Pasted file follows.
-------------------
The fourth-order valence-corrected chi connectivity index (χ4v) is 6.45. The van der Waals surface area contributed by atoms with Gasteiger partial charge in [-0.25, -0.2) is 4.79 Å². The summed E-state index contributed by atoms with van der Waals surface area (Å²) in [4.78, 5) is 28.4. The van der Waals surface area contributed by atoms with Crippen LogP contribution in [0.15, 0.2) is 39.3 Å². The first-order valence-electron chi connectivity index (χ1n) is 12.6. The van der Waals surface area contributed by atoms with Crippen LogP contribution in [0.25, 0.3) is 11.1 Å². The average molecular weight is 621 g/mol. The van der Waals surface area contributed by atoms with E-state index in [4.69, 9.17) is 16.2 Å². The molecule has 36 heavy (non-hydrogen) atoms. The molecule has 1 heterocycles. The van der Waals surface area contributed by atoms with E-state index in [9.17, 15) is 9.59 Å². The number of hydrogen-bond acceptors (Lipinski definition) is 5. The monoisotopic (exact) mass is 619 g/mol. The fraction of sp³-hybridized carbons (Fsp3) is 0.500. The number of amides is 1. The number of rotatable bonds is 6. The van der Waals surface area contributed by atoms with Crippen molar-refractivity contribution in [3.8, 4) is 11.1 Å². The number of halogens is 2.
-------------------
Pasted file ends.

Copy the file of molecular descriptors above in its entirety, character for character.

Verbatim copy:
The fourth-order valence-corrected chi connectivity index (χ4v) is 6.45. The van der Waals surface area contributed by atoms with Gasteiger partial charge in [-0.25, -0.2) is 4.79 Å². The summed E-state index contributed by atoms with van der Waals surface area (Å²) in [4.78, 5) is 28.4. The van der Waals surface area contributed by atoms with Crippen LogP contribution in [0.15, 0.2) is 39.3 Å². The first-order valence-electron chi connectivity index (χ1n) is 12.6. The van der Waals surface area contributed by atoms with Crippen LogP contribution in [0.25, 0.3) is 11.1 Å². The average molecular weight is 621 g/mol. The van der Waals surface area contributed by atoms with E-state index in [4.69, 9.17) is 16.2 Å². The molecule has 36 heavy (non-hydrogen) atoms. The molecule has 1 heterocycles. The van der Waals surface area contributed by atoms with E-state index in [9.17, 15) is 9.59 Å². The number of hydrogen-bond acceptors (Lipinski definition) is 5. The monoisotopic (exact) mass is 619 g/mol. The fraction of sp³-hybridized carbons (Fsp3) is 0.500. The number of amides is 1. The number of rotatable bonds is 6. The van der Waals surface area contributed by atoms with Crippen molar-refractivity contribution in [3.8, 4) is 11.1 Å². The number of halogens is 2.